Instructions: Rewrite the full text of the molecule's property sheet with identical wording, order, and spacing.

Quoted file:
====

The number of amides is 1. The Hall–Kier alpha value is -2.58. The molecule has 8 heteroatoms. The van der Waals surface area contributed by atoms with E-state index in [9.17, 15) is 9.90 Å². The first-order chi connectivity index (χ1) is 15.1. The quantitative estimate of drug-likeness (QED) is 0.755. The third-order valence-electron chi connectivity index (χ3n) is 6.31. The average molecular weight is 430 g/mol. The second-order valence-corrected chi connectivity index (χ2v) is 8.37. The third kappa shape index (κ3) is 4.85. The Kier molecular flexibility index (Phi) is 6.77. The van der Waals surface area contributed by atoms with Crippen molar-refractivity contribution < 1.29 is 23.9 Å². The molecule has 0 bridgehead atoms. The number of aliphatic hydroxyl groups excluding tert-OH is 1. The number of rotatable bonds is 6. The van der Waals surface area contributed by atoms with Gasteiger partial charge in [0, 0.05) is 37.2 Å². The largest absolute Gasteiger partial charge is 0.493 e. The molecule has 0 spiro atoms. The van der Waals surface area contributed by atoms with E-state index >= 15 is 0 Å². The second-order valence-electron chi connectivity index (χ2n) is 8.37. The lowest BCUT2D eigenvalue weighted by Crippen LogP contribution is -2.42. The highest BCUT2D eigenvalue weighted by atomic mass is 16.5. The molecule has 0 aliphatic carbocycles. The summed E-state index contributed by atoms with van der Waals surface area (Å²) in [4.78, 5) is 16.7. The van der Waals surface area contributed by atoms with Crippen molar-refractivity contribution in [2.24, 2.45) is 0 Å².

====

The number of amides is 1. The Hall–Kier alpha value is -2.58. The molecule has 8 heteroatoms. The van der Waals surface area contributed by atoms with E-state index in [9.17, 15) is 9.90 Å². The first-order chi connectivity index (χ1) is 15.1. The quantitative estimate of drug-likeness (QED) is 0.755. The third-order valence-electron chi connectivity index (χ3n) is 6.31. The average molecular weight is 430 g/mol. The second-order valence-corrected chi connectivity index (χ2v) is 8.37. The third kappa shape index (κ3) is 4.85. The Kier molecular flexibility index (Phi) is 6.77. The van der Waals surface area contributed by atoms with Crippen molar-refractivity contribution < 1.29 is 23.9 Å². The molecule has 0 bridgehead atoms. The number of aliphatic hydroxyl groups excluding tert-OH is 1. The number of rotatable bonds is 6. The van der Waals surface area contributed by atoms with Gasteiger partial charge in [0, 0.05) is 37.2 Å². The largest absolute Gasteiger partial charge is 0.493 e. The molecule has 0 spiro atoms. The van der Waals surface area contributed by atoms with E-state index >= 15 is 0 Å². The second-order valence-electron chi connectivity index (χ2n) is 8.37. The lowest BCUT2D eigenvalue weighted by Crippen LogP contribution is -2.42. The highest BCUT2D eigenvalue weighted by atomic mass is 16.5. The molecule has 0 aliphatic carbocycles. The summed E-state index contributed by atoms with van der Waals surface area (Å²) in [4.78, 5) is 16.7. The van der Waals surface area contributed by atoms with Crippen molar-refractivity contribution in [2.24, 2.45) is 0 Å².